Last fall the university quietly named the Ancient Studies Library on the 5th floor after Hugh Nibley, calling it the Hugh Nibley Ancient Studies Room. I’ve been working on that for about 10 years, trying to go through the right channels and discussing it with various people. Thanks to Randy Olsen, Julene Butler, FARMS and many others, we were able to pull it off, and President Bateman was able to give a nice little talk on the occasion. I’ll show you a couple of other things here: The portrait and the mummy case. The portrait of Hugh Nibley is located in the Ancient Studies room. Obviously this is Nibley to the right. Rebecca Everett is to the left. She happens to be my sister-in-law. We had a lot of common interests, including Nibley- we both had started reading Nibley about the same time. She had mentioned to me in an e-mail how she had been doing some portraits of famous people, like Ansel Adams, who photographed Yosemite and places like that. She said it would be wonderful to do a portrait of Hugh Nibley someday. I responded how we didn’t have any money, but that the library like somebody to do a portrait of Hugh Nibley. She e-mailed me back with the most excited e-mail I have ever seen. “Oh my gosh, really, can I really do it?” And this is the result of it. It’s really a marvelous work, and this slide really doesn’t show it justice. You can see here the outlines of the Jerusalem Temple and Herod’s Temple. The portrait depicts a very typical Nibley.
The Mummy Case
The Mummy case was made by a friend of mine, Jeff Kulesus, who lives in Virginia, who sent me photographs. He asked whether BYU or FARMS would like to purchase it. And I said, “well, can you at least donate it, or partially donate it?” He did the latter, and had it boxed up and it arrived about two days before the naming of the room. We carried the eighty-five pounds up to the ancient studies room. And we’ve enjoyed it ever since. Here’s a detail from it. My friend Jeff actually used the original methods for doing a mummy case, from doing research from Egyptian, he’s an amateur Egyptologist. The only difference was that he used his local newspaper, rather than papyrus. But it’s not a typical mummy case where you can open it and find the mummy inside. It’s solid newspaper. But very well done, and on all sides of the mummy case. It doesn’t have any of it unfinished- even the underneath portion is finished.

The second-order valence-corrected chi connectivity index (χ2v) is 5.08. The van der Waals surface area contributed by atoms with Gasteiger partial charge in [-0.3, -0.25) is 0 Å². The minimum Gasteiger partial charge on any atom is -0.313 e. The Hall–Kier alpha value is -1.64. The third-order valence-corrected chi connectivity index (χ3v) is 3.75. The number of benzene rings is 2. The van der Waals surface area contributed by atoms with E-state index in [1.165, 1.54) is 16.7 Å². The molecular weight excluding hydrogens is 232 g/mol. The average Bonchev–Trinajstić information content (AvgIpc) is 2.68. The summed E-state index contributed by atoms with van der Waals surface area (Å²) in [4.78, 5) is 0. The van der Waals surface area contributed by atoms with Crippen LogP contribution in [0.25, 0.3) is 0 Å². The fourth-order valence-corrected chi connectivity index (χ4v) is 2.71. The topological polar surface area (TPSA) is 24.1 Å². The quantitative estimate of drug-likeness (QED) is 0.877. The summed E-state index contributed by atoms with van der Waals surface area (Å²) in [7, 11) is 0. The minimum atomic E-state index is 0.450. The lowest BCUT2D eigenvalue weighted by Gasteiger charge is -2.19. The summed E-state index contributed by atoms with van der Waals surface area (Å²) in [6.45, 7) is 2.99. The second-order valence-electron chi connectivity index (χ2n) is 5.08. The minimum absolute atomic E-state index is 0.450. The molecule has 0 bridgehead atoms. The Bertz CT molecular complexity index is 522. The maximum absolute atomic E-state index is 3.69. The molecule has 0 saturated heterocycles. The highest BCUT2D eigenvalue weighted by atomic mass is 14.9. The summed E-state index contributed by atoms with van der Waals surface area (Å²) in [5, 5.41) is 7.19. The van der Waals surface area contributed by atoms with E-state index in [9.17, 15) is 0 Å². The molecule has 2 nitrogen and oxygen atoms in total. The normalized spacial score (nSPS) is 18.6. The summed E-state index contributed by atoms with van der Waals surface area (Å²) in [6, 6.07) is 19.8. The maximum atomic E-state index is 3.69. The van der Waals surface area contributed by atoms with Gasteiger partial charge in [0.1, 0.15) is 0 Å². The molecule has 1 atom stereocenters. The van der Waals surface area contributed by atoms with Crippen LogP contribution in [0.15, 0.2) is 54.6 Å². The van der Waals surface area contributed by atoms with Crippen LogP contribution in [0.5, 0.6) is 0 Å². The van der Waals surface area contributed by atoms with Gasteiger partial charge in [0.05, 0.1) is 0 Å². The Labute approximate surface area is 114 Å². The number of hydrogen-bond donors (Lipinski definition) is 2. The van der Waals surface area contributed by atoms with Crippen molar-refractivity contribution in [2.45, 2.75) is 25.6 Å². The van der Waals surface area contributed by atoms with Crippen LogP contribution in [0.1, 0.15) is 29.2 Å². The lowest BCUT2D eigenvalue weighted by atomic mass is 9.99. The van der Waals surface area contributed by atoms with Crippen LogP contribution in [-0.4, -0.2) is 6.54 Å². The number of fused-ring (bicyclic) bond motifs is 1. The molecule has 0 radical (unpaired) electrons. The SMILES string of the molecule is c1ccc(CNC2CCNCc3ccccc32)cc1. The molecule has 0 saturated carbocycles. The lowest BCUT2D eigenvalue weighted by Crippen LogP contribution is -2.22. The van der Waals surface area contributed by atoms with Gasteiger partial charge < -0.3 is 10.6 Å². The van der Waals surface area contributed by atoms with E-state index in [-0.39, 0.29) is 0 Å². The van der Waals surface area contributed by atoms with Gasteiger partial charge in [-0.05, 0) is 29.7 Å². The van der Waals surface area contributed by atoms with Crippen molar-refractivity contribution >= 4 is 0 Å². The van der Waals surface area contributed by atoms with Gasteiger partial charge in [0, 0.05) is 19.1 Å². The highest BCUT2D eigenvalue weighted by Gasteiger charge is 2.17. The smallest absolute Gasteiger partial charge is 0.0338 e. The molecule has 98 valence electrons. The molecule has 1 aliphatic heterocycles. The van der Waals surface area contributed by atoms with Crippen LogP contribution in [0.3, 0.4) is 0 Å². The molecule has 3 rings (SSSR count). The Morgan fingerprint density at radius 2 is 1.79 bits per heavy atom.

Pat Ward is Hugh Nibley’s secretary. She’s allowed me to make archival copies of Nibley’s letters over the years, and her predecessors have allowed me to do that, too. For a short time, I served as Nibley’s amanuensus, answering several detailed letters when he wasn’t able to. I felt extremely uncomfortable doing so, because there were personal items in some of them. But the letter that really did me in was a letter from the architect of the Nashville Temple, in which he sent actual drawings of his ideas for the Nashville Temple and wanted Nibley’s input. I wasn’t able to get Nibley to give any input, so I basically gave my own answers. This was very fascinating to me, but I wondered how the architect felt: “Who’s this country bumpkin answering for Hugh Nibley?” But this experience showed me how difficult it is to try to write a letter in behalf of somebody else.
As I have been collecting Nibley’s writings, notably his correspondence and some other things, I’ve been working with Boyd Petersen, who is one of Nibley’s sons-in-law, on a database inventory of these items. I’ve input 1100 items so far. There are separate sections on personal papers, published manuscripts, unpublished manuscripts, even letters from other people to him. And I have cross-referenced these to his letters (and the reverse, as well).